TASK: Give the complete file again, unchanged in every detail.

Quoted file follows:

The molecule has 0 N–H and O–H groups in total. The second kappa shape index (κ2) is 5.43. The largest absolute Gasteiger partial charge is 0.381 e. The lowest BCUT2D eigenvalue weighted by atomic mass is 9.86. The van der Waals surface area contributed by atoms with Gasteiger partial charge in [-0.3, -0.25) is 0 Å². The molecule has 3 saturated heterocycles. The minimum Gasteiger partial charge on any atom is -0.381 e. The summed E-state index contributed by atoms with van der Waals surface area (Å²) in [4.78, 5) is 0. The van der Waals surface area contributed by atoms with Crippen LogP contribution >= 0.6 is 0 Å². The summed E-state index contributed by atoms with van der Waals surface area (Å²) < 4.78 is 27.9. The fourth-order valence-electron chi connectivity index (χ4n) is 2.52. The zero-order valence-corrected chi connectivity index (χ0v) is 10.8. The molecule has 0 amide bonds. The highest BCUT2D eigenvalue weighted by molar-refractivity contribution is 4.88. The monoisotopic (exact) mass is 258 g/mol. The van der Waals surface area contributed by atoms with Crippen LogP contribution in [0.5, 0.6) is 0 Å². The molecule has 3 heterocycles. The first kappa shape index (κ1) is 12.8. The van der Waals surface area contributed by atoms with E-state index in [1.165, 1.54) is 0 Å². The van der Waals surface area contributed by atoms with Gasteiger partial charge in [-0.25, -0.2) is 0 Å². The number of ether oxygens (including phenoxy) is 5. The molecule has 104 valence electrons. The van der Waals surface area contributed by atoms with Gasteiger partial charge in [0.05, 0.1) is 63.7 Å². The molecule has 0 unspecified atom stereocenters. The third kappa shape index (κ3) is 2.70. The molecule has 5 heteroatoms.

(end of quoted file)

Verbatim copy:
The molecule has 0 N–H and O–H groups in total. The second kappa shape index (κ2) is 5.43. The largest absolute Gasteiger partial charge is 0.381 e. The lowest BCUT2D eigenvalue weighted by atomic mass is 9.86. The van der Waals surface area contributed by atoms with Gasteiger partial charge in [-0.3, -0.25) is 0 Å². The molecule has 3 saturated heterocycles. The minimum Gasteiger partial charge on any atom is -0.381 e. The summed E-state index contributed by atoms with van der Waals surface area (Å²) in [4.78, 5) is 0. The van der Waals surface area contributed by atoms with Crippen LogP contribution >= 0.6 is 0 Å². The summed E-state index contributed by atoms with van der Waals surface area (Å²) < 4.78 is 27.9. The fourth-order valence-electron chi connectivity index (χ4n) is 2.52. The zero-order valence-corrected chi connectivity index (χ0v) is 10.8. The molecule has 0 amide bonds. The highest BCUT2D eigenvalue weighted by molar-refractivity contribution is 4.88. The monoisotopic (exact) mass is 258 g/mol. The van der Waals surface area contributed by atoms with Crippen LogP contribution in [0.5, 0.6) is 0 Å². The molecule has 3 heterocycles. The first kappa shape index (κ1) is 12.8. The van der Waals surface area contributed by atoms with E-state index in [1.165, 1.54) is 0 Å². The van der Waals surface area contributed by atoms with Gasteiger partial charge in [-0.25, -0.2) is 0 Å². The number of ether oxygens (including phenoxy) is 5. The molecule has 104 valence electrons. The van der Waals surface area contributed by atoms with Gasteiger partial charge in [0.05, 0.1) is 63.7 Å². The molecule has 0 unspecified atom stereocenters. The third kappa shape index (κ3) is 2.70. The molecule has 5 heteroatoms.